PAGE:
What do cricketers do during rain delays?

England captain Heather Knight has been writing columns for us here on the BBC Sport website for a while - and it's interesting to look back on this one from the 2015 Women's Ashes which featured a day-long washout at Worcester. Heather (vice-captain in those days) wrote:

"Everyone has their own ways of coping with the rain. Charlotte Edwards can be seen sighing after reaching in her pocket for her phone several times an hour, only to realise it's not actually there because of the ICC's anti-corruption measures which mean that all phones have to be removed from the dressing room.

"Katherine Brunt is usually making a large amount of noise somewhere, whether it is in celebration of a game she's found - such as trying to putt a golf ball into an empty coffee cup - or if she's arguing that she's losing at cards because everyone else is cheating. (Brunty's a terrible loser!).

"The Hoof (Anya Shrubsole) will often be frowning at Katherine making so much noise as it distracts her from her Sudoku. I'm usually found filtering between reading the paper, trying and failing to make people laugh, playing cards or doing some running bat repairs."

Heather Knight watches Charlotte Edwards repair her bat with assistant coach David Cape
Heather Knight/ECB
Former England captain Charlotte Edwards repairs her bat with the help of assistant coach David Capel as Heather Knight looks on

Very dark out there now, the floodlights shining brightly and rain continuing to fall heavily. India captain Mithali Raj had it right the other day, reading a book and that was while the match was taking place. So what do the players do while it rains? Let's find out.

Mithali Raj
ICC Women's World Cup

WATCH: Ayesha brings up her 50

Rain across the country today, even in sunny Sussex, where there has been very little to see in the tennis at Eastbourne. Raining at the County Ground at Hove as well. While we wait, here's a chance to see Ayesha reach a well deserved half century, her third in only her 13th international.

Rain stops play

Pak 107-3 (target 378)

Heavy rain now and the tractors are waved on to cover the pitch. Just to clarify, they are not using the tractors to cover the pitch, they are transporting the main cover. There are slate grey skies above. It looks like we will at least have a chance to show you the wet weather features we made earlier.

Pak 107-4

Target 378

Pakistan scamper through for a single off Sciver and England not as impressive with their throwing as they were with their boundary hitting. The rain is intensifying now and the groundstaff are poised.

Charlotte Edwards

Ex-England captain on BBC Test Match Special

Ayesha is playing very well. She's very clear in her own head about where she wants to score her runs.

Pak 104-3

Target 378

An eighth boundary for Ayesha, fluently driving Hartley down the ground. Spots of rain evident.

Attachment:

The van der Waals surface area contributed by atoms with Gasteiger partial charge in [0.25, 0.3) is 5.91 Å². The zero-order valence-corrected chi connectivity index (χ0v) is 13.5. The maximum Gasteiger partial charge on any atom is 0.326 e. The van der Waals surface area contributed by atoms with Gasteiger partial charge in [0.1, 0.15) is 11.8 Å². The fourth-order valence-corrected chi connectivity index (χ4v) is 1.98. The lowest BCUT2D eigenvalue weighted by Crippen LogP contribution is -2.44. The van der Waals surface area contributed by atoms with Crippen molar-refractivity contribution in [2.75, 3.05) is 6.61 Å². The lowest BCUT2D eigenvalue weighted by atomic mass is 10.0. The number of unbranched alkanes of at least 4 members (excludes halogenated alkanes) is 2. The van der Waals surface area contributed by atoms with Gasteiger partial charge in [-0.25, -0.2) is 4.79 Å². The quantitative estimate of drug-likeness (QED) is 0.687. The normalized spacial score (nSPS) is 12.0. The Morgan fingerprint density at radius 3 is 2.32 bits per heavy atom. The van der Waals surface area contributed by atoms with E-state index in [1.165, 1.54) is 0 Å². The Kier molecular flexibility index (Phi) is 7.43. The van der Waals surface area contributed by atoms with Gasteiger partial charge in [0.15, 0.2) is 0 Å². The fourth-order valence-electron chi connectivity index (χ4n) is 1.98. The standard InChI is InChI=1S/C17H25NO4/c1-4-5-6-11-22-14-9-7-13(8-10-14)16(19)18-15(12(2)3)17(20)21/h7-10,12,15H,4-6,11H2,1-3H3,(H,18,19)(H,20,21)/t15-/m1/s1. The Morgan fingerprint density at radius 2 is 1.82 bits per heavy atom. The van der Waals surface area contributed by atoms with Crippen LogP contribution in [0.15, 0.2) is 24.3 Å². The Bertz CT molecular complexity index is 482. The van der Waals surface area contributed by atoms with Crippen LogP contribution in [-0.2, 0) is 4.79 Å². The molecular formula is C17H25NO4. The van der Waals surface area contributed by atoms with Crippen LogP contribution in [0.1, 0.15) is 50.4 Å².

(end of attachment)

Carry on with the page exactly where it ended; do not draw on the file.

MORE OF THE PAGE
Pak 100-3

Target 378

Nat Sciver is certain to win the player of the match award after her stunning 137 but her bowling spell begins with a wide and is then driven to the boundary. There is then an overthrow but the errant throw came from the captain so there is not much admonishment. Hundred up for Pakistan, just the 278 needed now!

Pak 94-3

Target 378

Hartley puts her hands together above her head as she begins her approach to the crease, a bit like a singer encouraging the crowd to clap at a rock concert. She has the chance of a caught and bowled as Nain drives one back but the slow left-armer cannot hold on.

Charlotte Edwards

Ex-England captain on BBC Test Match Special

Ayesha has played brilliantly and I suspect she might have a hundred in her sights today.

50 for Ayesha

Pak 89-3

An accomplished half century from Ayesha, featuring seven fours, only the fifth fifty for a Pakistan batter in the World Cup.

All Stars Cricket - still time to get your free kit


Stuart Broad surprises children with an All Stars Cricket kit

Here's your chance to see the star we've been describing. The ECB's scheme to encourage five to eight-year-olds to try cricket this summer - All Stars Cricket - is in full swing, but there's still time to get involved.Sign up and you'll get a bag of free, personalised cricket kit for your child (possibly not hand-delivered by Stuart Broad but don't let that put you off), so go to the club finder on the website and find a participating club or centre near you!

Pak 86-3

Target 378

They're really rattling through the overs, which I'm all for, but it is hard to keep track at times. Counting the runs is not so much of an issue here, just the single in this over from Hartley.

Pak 85-3

Ayesha 47, Nain 12

There must have been an edge there from Ayesha because it is given as a run. Taylor is amazed that it managed to evade her clutches behind the stumps and bowler Hazell has her hands on her head once again.